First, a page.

“One of the things that I’ll always remember about John is the first time I ever met John Tolos, I was in Calgary, and we in a car together, in the back seat. After the matches, you know how the guys are, they grab a few, a six-pack of beer, or whatever,” explained Tomko. “Well John, he gets his 12-pack of beer. We’re sitting there in the back, and he pops a beer open. I reach over to get one and he grabs my hand and says, ‘Kid, if you want a beer, buy your own.'”
Kurt Brown was a young independent wrestler in California, and John Tolos made a key hookup in Brown’s life. “It was Tolos who introduced me to Dr. Jerry Graham, asking me if I would give The Doc a ride home instead of him! I knew after that evening that Tolos was an even better worker than I first thought, as he asked me with a straight face!” recalled Brown with a laugh. “He also snuck me and my buddy in the back door into Strongbow Stadium when promoter Antone ‘The Ripper’ Leone wasn’t looking. If you see a white streak through the sky tonight, it’s not a shooting star. It’s a handful of Monsel’s Powder!”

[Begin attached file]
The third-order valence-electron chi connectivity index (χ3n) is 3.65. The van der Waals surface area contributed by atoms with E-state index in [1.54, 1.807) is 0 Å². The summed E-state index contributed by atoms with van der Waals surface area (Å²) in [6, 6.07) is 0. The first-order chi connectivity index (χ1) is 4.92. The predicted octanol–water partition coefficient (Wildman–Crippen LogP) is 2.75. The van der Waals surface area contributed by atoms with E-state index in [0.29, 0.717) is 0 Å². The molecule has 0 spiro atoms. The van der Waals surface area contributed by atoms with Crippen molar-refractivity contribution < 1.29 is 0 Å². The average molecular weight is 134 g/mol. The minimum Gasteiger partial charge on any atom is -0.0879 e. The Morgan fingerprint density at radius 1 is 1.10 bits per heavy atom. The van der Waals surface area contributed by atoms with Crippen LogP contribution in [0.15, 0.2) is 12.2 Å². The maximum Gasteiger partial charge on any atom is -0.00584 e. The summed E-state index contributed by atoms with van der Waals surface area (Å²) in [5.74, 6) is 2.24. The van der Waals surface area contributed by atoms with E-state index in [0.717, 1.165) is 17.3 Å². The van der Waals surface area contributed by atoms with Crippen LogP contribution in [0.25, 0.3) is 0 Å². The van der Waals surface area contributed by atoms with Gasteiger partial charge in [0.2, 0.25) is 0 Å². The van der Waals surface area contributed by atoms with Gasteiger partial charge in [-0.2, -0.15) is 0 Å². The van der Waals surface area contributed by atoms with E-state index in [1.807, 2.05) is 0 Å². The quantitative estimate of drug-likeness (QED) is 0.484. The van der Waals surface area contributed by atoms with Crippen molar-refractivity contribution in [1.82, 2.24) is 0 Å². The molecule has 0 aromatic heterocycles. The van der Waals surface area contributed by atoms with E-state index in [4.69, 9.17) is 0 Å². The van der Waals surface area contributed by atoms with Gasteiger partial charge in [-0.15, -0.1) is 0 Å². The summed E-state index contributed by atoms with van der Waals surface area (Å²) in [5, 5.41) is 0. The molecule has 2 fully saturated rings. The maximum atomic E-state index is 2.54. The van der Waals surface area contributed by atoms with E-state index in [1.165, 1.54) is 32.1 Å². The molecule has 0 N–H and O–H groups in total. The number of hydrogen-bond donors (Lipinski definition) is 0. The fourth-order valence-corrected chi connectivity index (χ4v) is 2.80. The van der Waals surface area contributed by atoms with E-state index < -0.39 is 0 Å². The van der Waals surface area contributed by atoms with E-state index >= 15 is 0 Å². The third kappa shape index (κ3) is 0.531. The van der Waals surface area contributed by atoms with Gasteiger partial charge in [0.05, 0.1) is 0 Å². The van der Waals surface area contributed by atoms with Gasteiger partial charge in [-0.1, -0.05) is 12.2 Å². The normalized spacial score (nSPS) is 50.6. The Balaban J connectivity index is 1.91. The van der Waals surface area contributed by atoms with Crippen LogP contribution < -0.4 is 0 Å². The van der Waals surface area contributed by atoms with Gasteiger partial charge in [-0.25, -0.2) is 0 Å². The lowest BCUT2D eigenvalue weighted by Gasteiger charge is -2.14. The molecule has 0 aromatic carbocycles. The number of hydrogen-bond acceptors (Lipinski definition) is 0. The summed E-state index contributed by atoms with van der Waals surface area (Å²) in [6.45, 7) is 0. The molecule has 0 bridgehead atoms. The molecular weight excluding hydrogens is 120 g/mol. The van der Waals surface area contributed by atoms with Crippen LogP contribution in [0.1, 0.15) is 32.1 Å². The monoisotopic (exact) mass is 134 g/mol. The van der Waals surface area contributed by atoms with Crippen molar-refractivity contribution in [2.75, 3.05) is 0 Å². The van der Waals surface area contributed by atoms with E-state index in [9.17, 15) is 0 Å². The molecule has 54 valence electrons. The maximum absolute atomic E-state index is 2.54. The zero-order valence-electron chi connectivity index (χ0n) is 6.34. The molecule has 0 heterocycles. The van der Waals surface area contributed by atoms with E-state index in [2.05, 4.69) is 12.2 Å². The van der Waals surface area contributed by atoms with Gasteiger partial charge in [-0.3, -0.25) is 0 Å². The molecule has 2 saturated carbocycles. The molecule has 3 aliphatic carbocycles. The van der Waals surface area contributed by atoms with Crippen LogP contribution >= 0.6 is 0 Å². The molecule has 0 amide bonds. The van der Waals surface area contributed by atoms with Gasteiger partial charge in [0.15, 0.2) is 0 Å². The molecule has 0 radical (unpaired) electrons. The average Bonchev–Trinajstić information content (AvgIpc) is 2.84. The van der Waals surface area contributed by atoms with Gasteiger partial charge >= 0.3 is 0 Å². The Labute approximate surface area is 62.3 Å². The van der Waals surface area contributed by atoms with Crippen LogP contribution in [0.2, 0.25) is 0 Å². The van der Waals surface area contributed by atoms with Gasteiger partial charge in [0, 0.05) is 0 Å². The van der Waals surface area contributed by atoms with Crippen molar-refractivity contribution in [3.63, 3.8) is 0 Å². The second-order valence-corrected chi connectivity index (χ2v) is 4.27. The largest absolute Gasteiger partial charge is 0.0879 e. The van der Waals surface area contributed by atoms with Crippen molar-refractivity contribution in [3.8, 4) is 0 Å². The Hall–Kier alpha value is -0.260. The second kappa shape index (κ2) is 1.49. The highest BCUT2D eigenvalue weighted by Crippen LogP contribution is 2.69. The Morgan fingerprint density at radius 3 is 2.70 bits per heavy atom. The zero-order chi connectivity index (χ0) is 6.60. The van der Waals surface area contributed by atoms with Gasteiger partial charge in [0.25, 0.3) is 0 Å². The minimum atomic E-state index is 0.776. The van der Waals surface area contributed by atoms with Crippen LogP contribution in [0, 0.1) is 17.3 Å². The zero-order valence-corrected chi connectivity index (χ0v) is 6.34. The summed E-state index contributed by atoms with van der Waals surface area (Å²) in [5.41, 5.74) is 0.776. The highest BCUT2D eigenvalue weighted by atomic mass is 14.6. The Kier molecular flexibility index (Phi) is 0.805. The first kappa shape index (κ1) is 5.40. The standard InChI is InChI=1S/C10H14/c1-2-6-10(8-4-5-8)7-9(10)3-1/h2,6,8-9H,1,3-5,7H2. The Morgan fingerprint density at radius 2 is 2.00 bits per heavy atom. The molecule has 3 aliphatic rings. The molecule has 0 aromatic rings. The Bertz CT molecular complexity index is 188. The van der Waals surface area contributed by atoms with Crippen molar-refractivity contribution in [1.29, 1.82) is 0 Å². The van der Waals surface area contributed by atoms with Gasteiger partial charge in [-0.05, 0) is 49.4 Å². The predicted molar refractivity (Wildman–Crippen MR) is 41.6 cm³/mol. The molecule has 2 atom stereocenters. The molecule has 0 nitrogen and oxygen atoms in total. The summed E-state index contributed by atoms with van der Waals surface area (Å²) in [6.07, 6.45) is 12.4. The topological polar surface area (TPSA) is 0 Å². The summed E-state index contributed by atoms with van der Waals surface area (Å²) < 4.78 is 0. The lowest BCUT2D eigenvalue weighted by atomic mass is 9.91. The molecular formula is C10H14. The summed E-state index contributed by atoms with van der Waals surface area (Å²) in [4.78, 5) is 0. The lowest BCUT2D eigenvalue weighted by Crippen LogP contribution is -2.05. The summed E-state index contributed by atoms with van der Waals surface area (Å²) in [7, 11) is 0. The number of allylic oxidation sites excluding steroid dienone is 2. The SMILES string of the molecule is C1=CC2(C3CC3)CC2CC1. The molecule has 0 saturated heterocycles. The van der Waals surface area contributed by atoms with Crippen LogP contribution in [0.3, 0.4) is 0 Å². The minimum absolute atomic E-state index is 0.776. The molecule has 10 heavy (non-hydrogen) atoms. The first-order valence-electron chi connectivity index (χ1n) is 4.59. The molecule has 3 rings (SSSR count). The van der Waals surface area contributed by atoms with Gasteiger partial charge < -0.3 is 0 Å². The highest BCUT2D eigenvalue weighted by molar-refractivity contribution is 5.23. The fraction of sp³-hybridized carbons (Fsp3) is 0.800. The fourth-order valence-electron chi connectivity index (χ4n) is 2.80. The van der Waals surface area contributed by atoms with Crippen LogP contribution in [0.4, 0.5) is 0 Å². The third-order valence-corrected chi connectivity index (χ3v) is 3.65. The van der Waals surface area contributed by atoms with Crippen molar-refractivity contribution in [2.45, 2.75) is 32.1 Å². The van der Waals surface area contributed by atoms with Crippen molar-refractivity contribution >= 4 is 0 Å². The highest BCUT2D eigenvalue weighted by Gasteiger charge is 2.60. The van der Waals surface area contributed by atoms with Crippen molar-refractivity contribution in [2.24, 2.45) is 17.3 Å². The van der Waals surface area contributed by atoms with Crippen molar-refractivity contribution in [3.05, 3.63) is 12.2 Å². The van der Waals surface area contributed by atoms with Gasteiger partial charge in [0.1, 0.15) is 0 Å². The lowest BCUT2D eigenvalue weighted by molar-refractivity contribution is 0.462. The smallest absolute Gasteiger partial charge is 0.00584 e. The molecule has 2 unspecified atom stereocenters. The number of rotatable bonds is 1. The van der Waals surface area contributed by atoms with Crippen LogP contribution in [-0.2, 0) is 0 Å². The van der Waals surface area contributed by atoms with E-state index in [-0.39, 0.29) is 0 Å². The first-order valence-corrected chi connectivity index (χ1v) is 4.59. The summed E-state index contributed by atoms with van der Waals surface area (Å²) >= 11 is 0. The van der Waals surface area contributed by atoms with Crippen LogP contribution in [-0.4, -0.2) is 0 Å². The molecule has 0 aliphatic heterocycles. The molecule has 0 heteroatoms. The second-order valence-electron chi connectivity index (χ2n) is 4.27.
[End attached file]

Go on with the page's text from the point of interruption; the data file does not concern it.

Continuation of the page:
Dr. Mike Lano, before he became a well-known photographer and dentist, was the Tolos Brothers Fan Club president. Over the years, he became a friend of John Tolos’ too. Dr. Mike shared one of his favourite Tolos moments: “In spring of ’73, before re-turning heel on Victor Rivera after their near-hour scientific match Broadway that went into extra innings with Rivera getting the rollup pin, John calmly allowed announcing legend Jimmy Lennon Sr. — uncle of the famous Lennon Sisters singing group — to shave his head before Rivera turned his back and John turned on him and continually pounded on him with a chair. John would later tell me the reason he allowed the cuttings was that he was hoping for some hair fill-in. “Who ever heard of a (face/face) hair versus hair match? The hair shaving was nuthin’,” he told Lano. “You know Jimmy (Lennon) knew how to cut hair real good and he cut my hair if I couldn’t get in at my barber. So I trusted him shaving my scalp and I was hoping it would grow back thicker anyway and fill in the bald spots.”
The final two stories, relayed by two key players in the Los Angeles promotion, have been cleaned up for a family audience — but are still mighty funny!